As he described, many people in past decades died when their vehicles ran off the side of the road. As a society we could have just said they should have been paying better attention. But instead we asked the question, does a lapse in judgment have to be fatal? And we built guardrails, changed highway designs and required seatbelts, and now people walk away from such crashes.

"Traffic deaths are preventable," said Mr. Retting, as he described the walk/bike crash problem we still haven't solved. "This isn't just about individual drivers. We get what we build for." His slide stating "Traffic violence is a public health crisis" caught the eye of Dr. Leslene Gordon with the Florida Department of Health. Dr. Gordon's team has helped neighborhoods conduct walkability audits of local roads.
"Engaging our community members is so important," she told the group, if we are to find solutions that make a difference in peoples' day-to-day lives.

Other suggestions during the roundtable discussion included:
  • Spread the word that speed is a killer
  • Create a cultural awareness shift as happened with Driving Under the Influence
  • Seek partnerships with MADD, AARP, schools & parents, assisted living facilities, churches, and cultural organizations to reach people where they are
  • Consistent, 24/7 enforcement of traffic laws, using cameras that can be out there when a patrol officer cannot
  • Focus on repeat crash areas and repeat offenders, using data to see if the worst 20% is responsible for 80% of problems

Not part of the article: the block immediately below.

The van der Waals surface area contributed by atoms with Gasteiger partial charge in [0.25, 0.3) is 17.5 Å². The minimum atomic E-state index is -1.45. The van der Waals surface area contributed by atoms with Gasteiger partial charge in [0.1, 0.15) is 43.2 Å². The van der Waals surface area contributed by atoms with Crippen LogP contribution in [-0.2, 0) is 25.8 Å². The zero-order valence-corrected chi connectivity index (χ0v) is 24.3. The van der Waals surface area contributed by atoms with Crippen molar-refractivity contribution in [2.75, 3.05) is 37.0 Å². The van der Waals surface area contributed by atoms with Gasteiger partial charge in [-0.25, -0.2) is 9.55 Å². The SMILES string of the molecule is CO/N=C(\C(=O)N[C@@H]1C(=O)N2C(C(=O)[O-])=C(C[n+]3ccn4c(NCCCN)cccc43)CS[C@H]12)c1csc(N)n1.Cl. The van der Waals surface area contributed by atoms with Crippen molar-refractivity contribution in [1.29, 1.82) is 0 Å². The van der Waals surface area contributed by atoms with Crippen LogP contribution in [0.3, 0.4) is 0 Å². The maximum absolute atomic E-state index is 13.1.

• Use creative strategies to raise awareness, including social media, public art, storytelling
  • Take advantage of new flexibility in road design rules, and work with local professional groups like ASHE and ITE to build expertise among practicing engineers
  • Understand community needs first

Vision Zero came to the forefront of transportation planning locally after a record breaking number of pedestrian deaths in 2015 inspired the formation of Walk Bike Tampa. This group of committed
advocates urged Tampa City Council, the Hillsborough County Commission, and the School Board to adopt resolutions in support of Vision Zero. A Vision Zero policy establishes a goal of reducing traffic fatalities and serious injuries to zero, typically by a target date. The Hillsborough MPO agreed to sponsor a Vision Zero Action Plan in support of this local effort.    
Tampa City Councilwoman Lisa Montelione addresses the roundtable
Vision Zero is  an  approach  to  road  safety  that  began  in Sweden and has been implemented in that country since 1997. Many U.S. cities have adopted Vision Zero, including New York, Chicago, Washington DC, Seattle, Austin, and San Diego. At the core of the worldwide Vision Zero movement is the belief that death and injury on city streets is preventable - in other words, that these aren't "accidents," but the result of poor behaviors combined with unforgiving roadway designs. The resulting philosophy is to approach the problem from multiple angles, including targeted education and data-driven enforcement, as well as street designs that emphasize safety, predictability, and the potential for human error.

The Hillsborough MPO is a leader and partner with other local agencies in addressing and mitigating crash rates. Safety is a top priority of the MPO's Imagine 2040 Transportation Plan and Transportation Improvement Program, and is specifically called out as a component of the MPO's federally-required Congestion Management Process, reframed here as the Congestion Management/ Crash Mitigation Process.